Having successfully compromised more than 300 Russian websites, Anonymous hackers are offering the Kremlin-sent military 5 million rubles (about $45,000 USD) for each tank withdrawn from combat in a bid to deplete Vladimir Putin forces. The hacktivists claim to have more than a billion rubles to carry out their plan, so they advise Russian troops to hand over their tanks and simply enjoy life with that money.
This announcement comes shortly after Anonymous hackers managed to take down multiple Russian government websites, declaring a cyberwarfare against Putin’s administration and its decision to invade Ukraine. Hackers say Ukraine’s government will provide amnesty to soldiers who decide to put down their arms.
All the Russian government platforms compromised by Anonymous display the same message: “Dear citizens, we urge you to stop this madness, do not send your children and husbands to certain death. Putin is forcing us to lie and putting us in danger.”
Cyberwarfare tactics have also been deployed by the Russian military, so Ukraine has also had to prepare the defense of its computer infrastructure. Ukraine’s Minister of Digital Transformation, Mykhailo Fedorov, announced on Saturday the creation of a Telegram channel for his computer army: “We need digital talents; all operational tasks will need to be covered to fight on the cyber front.”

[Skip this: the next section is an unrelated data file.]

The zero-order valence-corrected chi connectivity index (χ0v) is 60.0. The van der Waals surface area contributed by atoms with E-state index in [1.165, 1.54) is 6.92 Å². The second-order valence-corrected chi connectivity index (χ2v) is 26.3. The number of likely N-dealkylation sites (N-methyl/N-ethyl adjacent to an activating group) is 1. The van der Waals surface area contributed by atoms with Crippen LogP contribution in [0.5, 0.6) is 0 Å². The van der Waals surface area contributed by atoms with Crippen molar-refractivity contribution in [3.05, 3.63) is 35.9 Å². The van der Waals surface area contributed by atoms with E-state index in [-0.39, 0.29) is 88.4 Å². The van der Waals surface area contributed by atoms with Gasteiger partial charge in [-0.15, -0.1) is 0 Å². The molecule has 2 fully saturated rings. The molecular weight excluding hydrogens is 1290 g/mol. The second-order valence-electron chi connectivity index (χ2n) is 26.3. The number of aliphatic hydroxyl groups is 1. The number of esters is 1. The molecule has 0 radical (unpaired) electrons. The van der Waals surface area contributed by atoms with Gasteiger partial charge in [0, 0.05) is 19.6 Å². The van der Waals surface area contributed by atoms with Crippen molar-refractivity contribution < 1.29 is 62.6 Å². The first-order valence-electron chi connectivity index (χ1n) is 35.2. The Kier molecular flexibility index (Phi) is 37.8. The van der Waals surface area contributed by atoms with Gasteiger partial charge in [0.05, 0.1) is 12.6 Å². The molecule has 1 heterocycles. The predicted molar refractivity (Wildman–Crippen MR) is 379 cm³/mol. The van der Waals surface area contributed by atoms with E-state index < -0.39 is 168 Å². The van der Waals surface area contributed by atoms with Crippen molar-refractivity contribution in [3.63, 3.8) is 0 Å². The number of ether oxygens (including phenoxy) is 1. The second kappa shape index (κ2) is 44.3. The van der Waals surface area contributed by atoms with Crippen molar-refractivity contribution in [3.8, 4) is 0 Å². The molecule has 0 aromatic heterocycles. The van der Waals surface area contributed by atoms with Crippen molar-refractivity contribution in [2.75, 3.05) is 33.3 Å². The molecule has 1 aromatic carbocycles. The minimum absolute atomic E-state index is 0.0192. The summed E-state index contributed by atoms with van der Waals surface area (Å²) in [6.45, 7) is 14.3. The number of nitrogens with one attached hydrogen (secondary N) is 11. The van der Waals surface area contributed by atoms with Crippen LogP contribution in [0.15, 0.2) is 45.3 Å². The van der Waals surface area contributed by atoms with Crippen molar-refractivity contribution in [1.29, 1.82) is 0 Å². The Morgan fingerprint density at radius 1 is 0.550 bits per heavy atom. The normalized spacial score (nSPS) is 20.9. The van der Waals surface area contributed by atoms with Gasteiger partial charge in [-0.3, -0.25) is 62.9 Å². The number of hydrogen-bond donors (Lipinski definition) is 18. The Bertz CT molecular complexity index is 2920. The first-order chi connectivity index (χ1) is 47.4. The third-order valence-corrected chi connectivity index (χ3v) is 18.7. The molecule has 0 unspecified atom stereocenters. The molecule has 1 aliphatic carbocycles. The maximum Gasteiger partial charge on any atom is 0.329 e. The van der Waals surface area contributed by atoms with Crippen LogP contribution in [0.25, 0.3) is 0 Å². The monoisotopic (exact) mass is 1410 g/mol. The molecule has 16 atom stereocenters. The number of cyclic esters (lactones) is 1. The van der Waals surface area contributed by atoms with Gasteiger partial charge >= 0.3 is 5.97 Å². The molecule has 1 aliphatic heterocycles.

As some may recall, Anonymous burst onto the international scene more than 10 years ago in the context of the Occupy Wall Street movement, and since then they claim to have grown steadily. Hackers report deploying hundreds of cyberattacks against Russian organizations over the past week in retaliation for the invasion of Ukraine.
Just a few hours ago, Anonymous claimed to have compromised the computer infrastructure of Russia Today (RT), an information channel sponsored by the Russian government that is about to be banned in the European Union, along with other communication channels linked to the Kremlin.
To learn more about information security risks, malware variants, vulnerabilities and information technologies, feel free to access the International Institute of Cyber Security (IICS) websites.
He is a well-known expert in mobile security and malware analysis. He studied Computer Science at NYU and started working as a cyber security analyst in 2003. He is actively working as an anti-malware expert. He also worked for security companies like Kaspersky Lab. His everyday job includes researching about new malware and cyber security incidents. Also he has deep level of knowledge in mobile security and mobile vulnerabilities.